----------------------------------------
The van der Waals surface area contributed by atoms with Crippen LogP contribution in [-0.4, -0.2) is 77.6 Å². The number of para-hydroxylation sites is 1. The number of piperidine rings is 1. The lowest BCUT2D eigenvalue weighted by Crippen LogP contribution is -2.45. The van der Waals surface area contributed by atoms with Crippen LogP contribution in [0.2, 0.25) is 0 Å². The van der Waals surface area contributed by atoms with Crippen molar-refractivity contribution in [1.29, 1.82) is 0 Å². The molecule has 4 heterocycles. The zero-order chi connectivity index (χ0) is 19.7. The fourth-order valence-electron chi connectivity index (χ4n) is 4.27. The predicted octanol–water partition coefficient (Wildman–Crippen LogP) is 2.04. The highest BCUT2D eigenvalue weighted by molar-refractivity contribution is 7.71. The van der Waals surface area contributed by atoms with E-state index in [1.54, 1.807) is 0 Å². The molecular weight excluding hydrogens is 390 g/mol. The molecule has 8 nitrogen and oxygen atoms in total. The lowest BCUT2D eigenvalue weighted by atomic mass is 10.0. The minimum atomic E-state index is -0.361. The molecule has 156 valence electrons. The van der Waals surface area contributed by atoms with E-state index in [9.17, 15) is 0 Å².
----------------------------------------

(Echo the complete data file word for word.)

The van der Waals surface area contributed by atoms with Crippen LogP contribution in [-0.4, -0.2) is 77.6 Å². The number of para-hydroxylation sites is 1. The number of piperidine rings is 1. The lowest BCUT2D eigenvalue weighted by Crippen LogP contribution is -2.45. The van der Waals surface area contributed by atoms with Crippen LogP contribution in [0.2, 0.25) is 0 Å². The van der Waals surface area contributed by atoms with Crippen molar-refractivity contribution in [1.29, 1.82) is 0 Å². The molecule has 4 heterocycles. The zero-order chi connectivity index (χ0) is 19.7. The fourth-order valence-electron chi connectivity index (χ4n) is 4.27. The predicted octanol–water partition coefficient (Wildman–Crippen LogP) is 2.04. The highest BCUT2D eigenvalue weighted by molar-refractivity contribution is 7.71. The van der Waals surface area contributed by atoms with E-state index in [1.54, 1.807) is 0 Å². The molecular weight excluding hydrogens is 390 g/mol. The molecule has 8 nitrogen and oxygen atoms in total. The lowest BCUT2D eigenvalue weighted by atomic mass is 10.0. The minimum atomic E-state index is -0.361. The molecule has 156 valence electrons. The van der Waals surface area contributed by atoms with E-state index in [9.17, 15) is 0 Å².